February 23, 2010
It has certainly been an unprecedented winter here in Washington, D.C., where a grand total of 54.9 inches of snow had fallen as of February 10, breaking the previous seasonal snowfall record set in 1898-99.
So how has the Smithsonian been affected? Now that the skies and the streets are clear, we here at ATM take a look.
First off, the Smithsonian’s gardens took quite a hit. Throughout the storms, the horticulture team was working to clear walkways and desperately save some of the more valuable plants. With the gardens still buried in snow, the condition of the gardens is hard to assess. But Janet Draper, horticulturalist at the Smithsonian’s Mary Livingston Ripley Garden, says that colleagues of hers all along the Mall are reporting damage to Southern magnolias, hollies and elms. Many of the trees could not handle the extra weight of the snow, and branches bent over and cracked under the pressure. “The agaves are probably toast,” she adds. “But there’s a pro and a con to everything.” The snowfall will both raise the water table and act as an insulator, protecting the plants from further damage. According to Draper, the trees, though hard hit, look to benefit from the snow. A flash flood gets the ground’s surface wet, but the slow melting of snow cover like this provides a deep soaking. Plus, says Draper, “Sometimes this kind of damage is just the nudge we need to renovate an area.”
Sculpture conservator Gwynne Ryan was relieved to find that none of the downed trees landed on sculptures in the Hirshhorn Museum’s Sculpture Garden. Every summer, conservators identify and address any structural weaknesses in the sculptures that may be especially vulnerable to the harsher conditions of winter. At this point, they clean the sculptures and apply a protective coating to them that reduces the amount of contact the sculptures have with moisture and pollutants. “The types of treatments that are in place are the same, pretty much, that are used in sculpture gardens around the globe,” says Ryan. Snowier places, included. Although no measures short of bringing the sculptures indoors can provide perfect protection against the elements, she is not expecting to see any unusual damages from the snowfall.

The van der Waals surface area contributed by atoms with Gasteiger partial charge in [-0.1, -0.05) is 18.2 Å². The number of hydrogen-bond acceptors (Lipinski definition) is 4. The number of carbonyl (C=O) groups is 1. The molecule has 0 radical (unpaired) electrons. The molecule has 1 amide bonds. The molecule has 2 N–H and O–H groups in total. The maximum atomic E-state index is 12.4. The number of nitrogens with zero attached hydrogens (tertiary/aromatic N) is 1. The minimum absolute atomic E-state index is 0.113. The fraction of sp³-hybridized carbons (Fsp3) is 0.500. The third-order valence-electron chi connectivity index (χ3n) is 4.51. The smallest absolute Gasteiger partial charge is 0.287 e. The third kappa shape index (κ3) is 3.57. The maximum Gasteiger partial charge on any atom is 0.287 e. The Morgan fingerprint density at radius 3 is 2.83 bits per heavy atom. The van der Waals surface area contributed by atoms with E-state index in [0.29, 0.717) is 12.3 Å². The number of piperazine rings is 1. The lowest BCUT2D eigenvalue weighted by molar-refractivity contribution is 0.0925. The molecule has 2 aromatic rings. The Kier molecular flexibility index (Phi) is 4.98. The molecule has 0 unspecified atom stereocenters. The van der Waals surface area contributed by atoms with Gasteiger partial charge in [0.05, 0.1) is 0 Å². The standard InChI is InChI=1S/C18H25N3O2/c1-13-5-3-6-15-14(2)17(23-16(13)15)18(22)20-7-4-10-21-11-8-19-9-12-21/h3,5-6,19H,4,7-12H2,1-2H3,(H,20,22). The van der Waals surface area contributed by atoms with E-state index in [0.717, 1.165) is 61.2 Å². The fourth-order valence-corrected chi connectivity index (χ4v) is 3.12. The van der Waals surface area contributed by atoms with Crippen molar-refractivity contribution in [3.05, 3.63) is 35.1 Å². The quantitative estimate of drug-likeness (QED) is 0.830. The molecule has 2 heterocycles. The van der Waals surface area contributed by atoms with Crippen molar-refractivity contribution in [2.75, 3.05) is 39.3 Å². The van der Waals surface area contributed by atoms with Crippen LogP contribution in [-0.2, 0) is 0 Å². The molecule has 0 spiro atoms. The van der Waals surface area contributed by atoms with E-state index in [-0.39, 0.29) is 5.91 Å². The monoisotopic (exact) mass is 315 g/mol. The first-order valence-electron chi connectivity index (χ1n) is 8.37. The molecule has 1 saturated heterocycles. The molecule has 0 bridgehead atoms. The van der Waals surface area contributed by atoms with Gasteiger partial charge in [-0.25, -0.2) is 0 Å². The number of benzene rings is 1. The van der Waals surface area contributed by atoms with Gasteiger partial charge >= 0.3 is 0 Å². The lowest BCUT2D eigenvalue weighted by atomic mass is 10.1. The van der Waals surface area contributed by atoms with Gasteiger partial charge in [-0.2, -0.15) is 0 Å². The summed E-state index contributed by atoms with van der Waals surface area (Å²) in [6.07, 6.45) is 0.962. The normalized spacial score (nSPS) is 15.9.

Many on staff at the National Zoo stayed overnight during the storms, working around the clock to make sure that the animals were fed and paths for both keepers and animals were clear. The commissary team managed to deliver meals to the animals on time every day, and some Friends of the National Zoo (FONZ) came in and opened a restaurant so that staff staying on site could have a place to eat. “It was an enormous team effort,” says Don Moore, the zoo’s Associate Director of Animal Care.
For any pending storm, be it a thunderstorm, hurricane, ice or snowstorm, explains Moore, they consider the animals’ well-being in the weather and possible containment issues. Luckily, many of the animals were taken indoors, because there were a bunch of downed trees and collapsed enclosures. (Two birds flew the coop!)
It must have been fun watching some of the animals react to the snow though. According to Moore, a particularly snowphobic Sumatran tiger had to be moved from one holding area to another. Keepers cut a path through the snow, and he “went out, looked at the snow, did one of those cat shake-your-paw-off-because-it’s-wet-kind-of-things and ran across to the other side to get back in.” Meanwhile, the pandas playfully tumbled around in the snow. After the storms, keepers dug paths in the outdoor exhibit spaces for the animals, just like many dog owners in the D.C.-area did.
As you probably heard reported, part of the roof and wall of one of the metal buildings of the Garber Preservation, Restoration and Storage Facility in Suitland, Maryland, collapsed under the weight of the snow. About 1,500 artifacts from the National Air and Space Museum, including 800 pieces of air and space-themed artwork, are stored in the building, though reportedly none are thought to be damaged. “The priority is to stabilize the building, take the artifacts out and relocate them to other places,” says National Air and Space Museum’s spokeswoman Claire Brown. Smithsonian Secretary G. Wayne Clough and others inspected the affected building and those around it, but nobody can enter and attempt to remove the artifacts until engineers assess the site.
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